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Soil Health Producer Profile - Mike Zook

Soil Health Profiles - Zook

North Dakota Man Benefits from Principles of Soil Health

We knew that if we didn’t change, it wouldn’t be sustainable.
  -- Mike Zook, landowner

Diversity, intensity, and zero-disturbance. When talking about his farming operation, those are the three goals of Mike Zook in Beach, North Dakota. He started farming in 1977 and watched the wind that blows through western North Dakota lift his soils and start small dust storms, eroding the topsoil and displacing valuable nutrients.

In addition, Zook said his conventional-till wheat operation was overly dependent on pesticides. “We knew that if we didn’t change, it wouldn’t be sustainable,” says Zook.

Soil Health Profiles - Zook - Maturing WheatIn 1988, when Zook started to manage his own operation, he learned about the benefits of continuous cropping, and how it affects soil health. The principles of soil health work with natural laws and include growing as many different plants as practical (diversity), keeping the soil covered year-round (intensity), limiting physical disturbance (zero-disturbance) and keeping plants growing throughout the year to feed the soil.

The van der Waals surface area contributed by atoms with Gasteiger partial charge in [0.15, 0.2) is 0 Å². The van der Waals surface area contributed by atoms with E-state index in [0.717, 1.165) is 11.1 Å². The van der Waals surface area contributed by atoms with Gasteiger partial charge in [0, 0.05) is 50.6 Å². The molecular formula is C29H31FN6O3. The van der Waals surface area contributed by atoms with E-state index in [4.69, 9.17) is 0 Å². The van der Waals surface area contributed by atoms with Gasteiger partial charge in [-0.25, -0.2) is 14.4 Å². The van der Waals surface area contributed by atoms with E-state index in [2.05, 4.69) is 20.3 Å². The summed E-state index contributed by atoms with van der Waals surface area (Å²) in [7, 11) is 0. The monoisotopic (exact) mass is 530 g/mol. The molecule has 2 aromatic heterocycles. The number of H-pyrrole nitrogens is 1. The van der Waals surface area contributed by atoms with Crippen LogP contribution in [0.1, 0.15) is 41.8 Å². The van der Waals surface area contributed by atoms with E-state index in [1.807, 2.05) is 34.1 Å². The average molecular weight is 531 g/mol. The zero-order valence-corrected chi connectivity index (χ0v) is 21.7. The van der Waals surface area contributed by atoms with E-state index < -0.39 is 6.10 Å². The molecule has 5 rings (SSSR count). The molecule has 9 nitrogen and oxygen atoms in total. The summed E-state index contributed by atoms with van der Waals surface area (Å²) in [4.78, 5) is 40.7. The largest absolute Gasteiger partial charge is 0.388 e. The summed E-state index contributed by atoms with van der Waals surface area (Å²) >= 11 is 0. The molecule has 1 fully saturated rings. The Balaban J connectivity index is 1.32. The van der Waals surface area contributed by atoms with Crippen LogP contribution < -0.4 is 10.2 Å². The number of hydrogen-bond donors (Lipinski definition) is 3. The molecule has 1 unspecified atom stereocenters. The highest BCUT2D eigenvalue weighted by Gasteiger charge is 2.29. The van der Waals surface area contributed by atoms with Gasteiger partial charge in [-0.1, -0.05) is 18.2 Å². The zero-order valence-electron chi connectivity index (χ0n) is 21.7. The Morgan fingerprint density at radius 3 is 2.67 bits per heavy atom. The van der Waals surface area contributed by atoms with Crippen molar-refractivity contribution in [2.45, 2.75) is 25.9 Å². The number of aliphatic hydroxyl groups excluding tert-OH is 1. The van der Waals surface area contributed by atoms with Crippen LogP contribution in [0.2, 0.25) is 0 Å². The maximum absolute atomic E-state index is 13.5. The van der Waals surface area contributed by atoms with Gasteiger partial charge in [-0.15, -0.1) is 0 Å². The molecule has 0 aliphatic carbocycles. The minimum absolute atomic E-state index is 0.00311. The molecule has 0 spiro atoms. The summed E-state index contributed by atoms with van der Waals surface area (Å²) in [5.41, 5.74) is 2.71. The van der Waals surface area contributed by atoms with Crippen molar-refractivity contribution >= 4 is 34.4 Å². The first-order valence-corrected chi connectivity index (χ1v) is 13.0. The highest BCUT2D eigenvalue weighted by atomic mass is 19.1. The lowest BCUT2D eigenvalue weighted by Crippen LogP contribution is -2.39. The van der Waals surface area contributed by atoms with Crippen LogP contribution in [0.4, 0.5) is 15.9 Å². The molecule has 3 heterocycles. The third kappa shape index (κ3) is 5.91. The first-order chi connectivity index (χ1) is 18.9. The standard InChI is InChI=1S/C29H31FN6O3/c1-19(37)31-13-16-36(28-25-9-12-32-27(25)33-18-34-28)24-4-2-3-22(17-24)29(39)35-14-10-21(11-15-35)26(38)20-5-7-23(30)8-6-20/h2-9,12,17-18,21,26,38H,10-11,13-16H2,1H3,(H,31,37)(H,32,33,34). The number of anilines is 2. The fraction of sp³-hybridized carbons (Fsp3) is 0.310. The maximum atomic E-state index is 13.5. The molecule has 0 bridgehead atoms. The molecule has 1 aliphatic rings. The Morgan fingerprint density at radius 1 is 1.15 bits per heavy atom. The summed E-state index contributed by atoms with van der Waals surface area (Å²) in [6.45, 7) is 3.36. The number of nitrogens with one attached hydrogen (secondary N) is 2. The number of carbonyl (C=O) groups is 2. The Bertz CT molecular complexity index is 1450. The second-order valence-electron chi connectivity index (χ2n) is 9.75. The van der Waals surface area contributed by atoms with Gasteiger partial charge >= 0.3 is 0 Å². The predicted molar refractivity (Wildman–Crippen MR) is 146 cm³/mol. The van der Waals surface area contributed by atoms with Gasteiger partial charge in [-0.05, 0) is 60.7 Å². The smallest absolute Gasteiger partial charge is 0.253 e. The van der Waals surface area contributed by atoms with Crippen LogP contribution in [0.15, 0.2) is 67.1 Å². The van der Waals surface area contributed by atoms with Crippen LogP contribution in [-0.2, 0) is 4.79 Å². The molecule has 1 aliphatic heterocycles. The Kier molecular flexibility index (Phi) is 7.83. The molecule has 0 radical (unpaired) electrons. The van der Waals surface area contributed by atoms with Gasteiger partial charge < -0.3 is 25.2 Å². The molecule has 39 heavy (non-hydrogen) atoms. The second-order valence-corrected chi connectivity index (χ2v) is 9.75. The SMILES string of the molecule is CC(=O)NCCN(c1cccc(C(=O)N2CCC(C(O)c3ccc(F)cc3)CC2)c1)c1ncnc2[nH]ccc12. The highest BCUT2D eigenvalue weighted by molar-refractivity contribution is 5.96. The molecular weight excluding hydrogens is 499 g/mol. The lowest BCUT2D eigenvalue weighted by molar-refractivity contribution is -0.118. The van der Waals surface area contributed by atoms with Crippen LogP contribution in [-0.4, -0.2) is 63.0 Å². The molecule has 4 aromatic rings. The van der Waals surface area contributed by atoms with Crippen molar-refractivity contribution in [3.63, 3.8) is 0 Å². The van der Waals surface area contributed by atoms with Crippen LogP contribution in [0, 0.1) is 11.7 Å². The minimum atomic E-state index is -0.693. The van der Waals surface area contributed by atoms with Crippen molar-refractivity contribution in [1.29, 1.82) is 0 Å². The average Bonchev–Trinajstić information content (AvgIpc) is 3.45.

USDA's Natural Resources Conservation Service (NRCS) works with farmers to manage their operations with these four principles.

To manage his diversity, Zook planted almost everything that would grow in a 14-inch precipitation zone. Spring wheat, winter wheat, corn, grass, lentils, peas, safflowers, sunflowers and sorghum all became part of his operation.

“We spread our crops and harvest dates in the year… by diversifying the growing season, it minimizes risk,” says Zook.

Soil Health Profiles - Zook - Ripened WheatThis also meant he could apply the soil health principle of intensity—his continuous crop of diverse plants would cover the soil year-round.

In order to limit physical disturbance of the soil, Zook invested in a tillage system with minimal disturbance. He now uses a no-till drill, which uses small disks to “slice” the ground and insert the seeds, without using any tillage. “When the soil is moved, it’s exposed to the sun and wind. No-till avoids those things,” says Zook.

Download Mike Zook's Soil Health Story (PDF, 1.62 MB)